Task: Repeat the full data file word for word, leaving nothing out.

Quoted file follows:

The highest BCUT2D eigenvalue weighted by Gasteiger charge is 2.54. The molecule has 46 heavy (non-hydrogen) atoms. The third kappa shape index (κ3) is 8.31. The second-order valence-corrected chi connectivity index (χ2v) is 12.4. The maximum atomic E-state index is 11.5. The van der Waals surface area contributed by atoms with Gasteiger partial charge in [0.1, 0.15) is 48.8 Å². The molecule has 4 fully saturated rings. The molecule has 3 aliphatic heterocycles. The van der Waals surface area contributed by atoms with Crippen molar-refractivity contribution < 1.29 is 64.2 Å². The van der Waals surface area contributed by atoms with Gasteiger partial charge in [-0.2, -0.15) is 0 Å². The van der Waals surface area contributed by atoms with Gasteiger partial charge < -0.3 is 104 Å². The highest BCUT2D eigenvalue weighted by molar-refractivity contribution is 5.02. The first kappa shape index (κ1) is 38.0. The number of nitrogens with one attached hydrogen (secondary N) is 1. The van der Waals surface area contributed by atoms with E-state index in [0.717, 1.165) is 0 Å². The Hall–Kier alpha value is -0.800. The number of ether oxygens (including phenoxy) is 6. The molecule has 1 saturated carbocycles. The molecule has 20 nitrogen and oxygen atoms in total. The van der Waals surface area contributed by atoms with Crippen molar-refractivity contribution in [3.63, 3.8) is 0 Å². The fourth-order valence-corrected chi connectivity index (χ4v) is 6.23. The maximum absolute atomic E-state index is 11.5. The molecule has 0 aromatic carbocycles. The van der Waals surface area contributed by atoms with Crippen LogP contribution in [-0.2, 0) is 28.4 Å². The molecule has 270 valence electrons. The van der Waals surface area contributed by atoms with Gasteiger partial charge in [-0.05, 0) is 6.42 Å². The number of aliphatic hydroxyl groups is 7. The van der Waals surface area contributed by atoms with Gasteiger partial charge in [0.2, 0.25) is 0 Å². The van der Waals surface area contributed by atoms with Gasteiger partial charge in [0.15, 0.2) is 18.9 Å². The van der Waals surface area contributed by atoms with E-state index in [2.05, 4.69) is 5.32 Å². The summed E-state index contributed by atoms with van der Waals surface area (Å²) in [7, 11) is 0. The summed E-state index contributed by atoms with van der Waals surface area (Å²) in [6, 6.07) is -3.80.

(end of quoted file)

The highest BCUT2D eigenvalue weighted by Gasteiger charge is 2.54. The molecule has 46 heavy (non-hydrogen) atoms. The third kappa shape index (κ3) is 8.31. The second-order valence-corrected chi connectivity index (χ2v) is 12.4. The maximum atomic E-state index is 11.5. The van der Waals surface area contributed by atoms with Gasteiger partial charge in [0.1, 0.15) is 48.8 Å². The molecule has 4 fully saturated rings. The molecule has 3 aliphatic heterocycles. The van der Waals surface area contributed by atoms with Crippen molar-refractivity contribution < 1.29 is 64.2 Å². The van der Waals surface area contributed by atoms with Gasteiger partial charge in [-0.2, -0.15) is 0 Å². The van der Waals surface area contributed by atoms with Gasteiger partial charge < -0.3 is 104 Å². The highest BCUT2D eigenvalue weighted by molar-refractivity contribution is 5.02. The first kappa shape index (κ1) is 38.0. The number of nitrogens with one attached hydrogen (secondary N) is 1. The van der Waals surface area contributed by atoms with E-state index in [0.717, 1.165) is 0 Å². The Hall–Kier alpha value is -0.800. The number of ether oxygens (including phenoxy) is 6. The molecule has 1 saturated carbocycles. The molecule has 20 nitrogen and oxygen atoms in total. The van der Waals surface area contributed by atoms with Crippen molar-refractivity contribution in [3.63, 3.8) is 0 Å². The fourth-order valence-corrected chi connectivity index (χ4v) is 6.23. The maximum absolute atomic E-state index is 11.5. The molecule has 0 aromatic carbocycles. The van der Waals surface area contributed by atoms with Crippen LogP contribution in [-0.2, 0) is 28.4 Å². The molecule has 270 valence electrons. The van der Waals surface area contributed by atoms with Gasteiger partial charge in [-0.05, 0) is 6.42 Å². The number of aliphatic hydroxyl groups is 7. The van der Waals surface area contributed by atoms with Gasteiger partial charge in [0.2, 0.25) is 0 Å². The van der Waals surface area contributed by atoms with Gasteiger partial charge in [0.15, 0.2) is 18.9 Å². The van der Waals surface area contributed by atoms with E-state index in [2.05, 4.69) is 5.32 Å². The summed E-state index contributed by atoms with van der Waals surface area (Å²) in [7, 11) is 0. The summed E-state index contributed by atoms with van der Waals surface area (Å²) in [6, 6.07) is -3.80.